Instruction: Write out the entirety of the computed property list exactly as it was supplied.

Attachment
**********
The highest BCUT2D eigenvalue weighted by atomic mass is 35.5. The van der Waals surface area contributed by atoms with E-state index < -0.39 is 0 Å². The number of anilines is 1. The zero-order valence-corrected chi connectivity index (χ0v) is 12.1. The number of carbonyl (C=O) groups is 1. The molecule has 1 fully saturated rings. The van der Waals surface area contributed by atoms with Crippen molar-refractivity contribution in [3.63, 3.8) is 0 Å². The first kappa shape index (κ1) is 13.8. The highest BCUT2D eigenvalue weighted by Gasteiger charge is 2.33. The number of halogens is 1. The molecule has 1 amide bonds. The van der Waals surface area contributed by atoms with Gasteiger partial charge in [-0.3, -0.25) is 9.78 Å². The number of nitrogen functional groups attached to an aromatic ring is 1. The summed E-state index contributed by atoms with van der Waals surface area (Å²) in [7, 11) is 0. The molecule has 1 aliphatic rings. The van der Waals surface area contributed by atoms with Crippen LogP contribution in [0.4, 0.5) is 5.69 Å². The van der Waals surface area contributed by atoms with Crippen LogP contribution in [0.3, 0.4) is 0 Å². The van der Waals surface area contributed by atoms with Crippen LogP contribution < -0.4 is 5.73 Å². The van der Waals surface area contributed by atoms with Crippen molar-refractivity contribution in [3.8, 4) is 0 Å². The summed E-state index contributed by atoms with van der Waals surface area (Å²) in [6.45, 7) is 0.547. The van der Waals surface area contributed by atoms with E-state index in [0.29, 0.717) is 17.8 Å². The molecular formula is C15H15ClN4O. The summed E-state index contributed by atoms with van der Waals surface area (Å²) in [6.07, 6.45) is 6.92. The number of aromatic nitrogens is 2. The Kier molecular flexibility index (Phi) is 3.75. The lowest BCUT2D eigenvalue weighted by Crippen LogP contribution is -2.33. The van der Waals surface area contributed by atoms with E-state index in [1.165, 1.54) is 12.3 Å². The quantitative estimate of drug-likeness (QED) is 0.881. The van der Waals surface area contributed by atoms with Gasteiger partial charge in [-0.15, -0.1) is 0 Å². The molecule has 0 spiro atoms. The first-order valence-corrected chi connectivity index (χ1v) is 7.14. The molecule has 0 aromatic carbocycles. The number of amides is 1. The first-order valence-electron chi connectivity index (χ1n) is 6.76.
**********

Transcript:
The highest BCUT2D eigenvalue weighted by atomic mass is 35.5. The van der Waals surface area contributed by atoms with E-state index < -0.39 is 0 Å². The number of anilines is 1. The zero-order valence-corrected chi connectivity index (χ0v) is 12.1. The number of carbonyl (C=O) groups is 1. The molecule has 1 fully saturated rings. The van der Waals surface area contributed by atoms with Crippen molar-refractivity contribution in [3.63, 3.8) is 0 Å². The first kappa shape index (κ1) is 13.8. The highest BCUT2D eigenvalue weighted by Gasteiger charge is 2.33. The number of halogens is 1. The molecule has 1 amide bonds. The van der Waals surface area contributed by atoms with Gasteiger partial charge in [-0.3, -0.25) is 9.78 Å². The number of nitrogen functional groups attached to an aromatic ring is 1. The summed E-state index contributed by atoms with van der Waals surface area (Å²) in [7, 11) is 0. The molecule has 1 aliphatic rings. The van der Waals surface area contributed by atoms with Crippen LogP contribution in [0.4, 0.5) is 5.69 Å². The van der Waals surface area contributed by atoms with Crippen LogP contribution in [0.3, 0.4) is 0 Å². The van der Waals surface area contributed by atoms with Crippen LogP contribution < -0.4 is 5.73 Å². The van der Waals surface area contributed by atoms with Crippen molar-refractivity contribution in [3.8, 4) is 0 Å². The summed E-state index contributed by atoms with van der Waals surface area (Å²) in [6.45, 7) is 0.547. The van der Waals surface area contributed by atoms with E-state index in [0.29, 0.717) is 17.8 Å². The molecular formula is C15H15ClN4O. The summed E-state index contributed by atoms with van der Waals surface area (Å²) in [6.07, 6.45) is 6.92. The number of aromatic nitrogens is 2. The Kier molecular flexibility index (Phi) is 3.75. The lowest BCUT2D eigenvalue weighted by Crippen LogP contribution is -2.33. The van der Waals surface area contributed by atoms with E-state index in [1.165, 1.54) is 12.3 Å². The quantitative estimate of drug-likeness (QED) is 0.881. The van der Waals surface area contributed by atoms with Gasteiger partial charge in [-0.15, -0.1) is 0 Å². The molecule has 0 spiro atoms. The first-order valence-corrected chi connectivity index (χ1v) is 7.14. The molecule has 0 aromatic carbocycles. The number of amides is 1. The first-order valence-electron chi connectivity index (χ1n) is 6.76.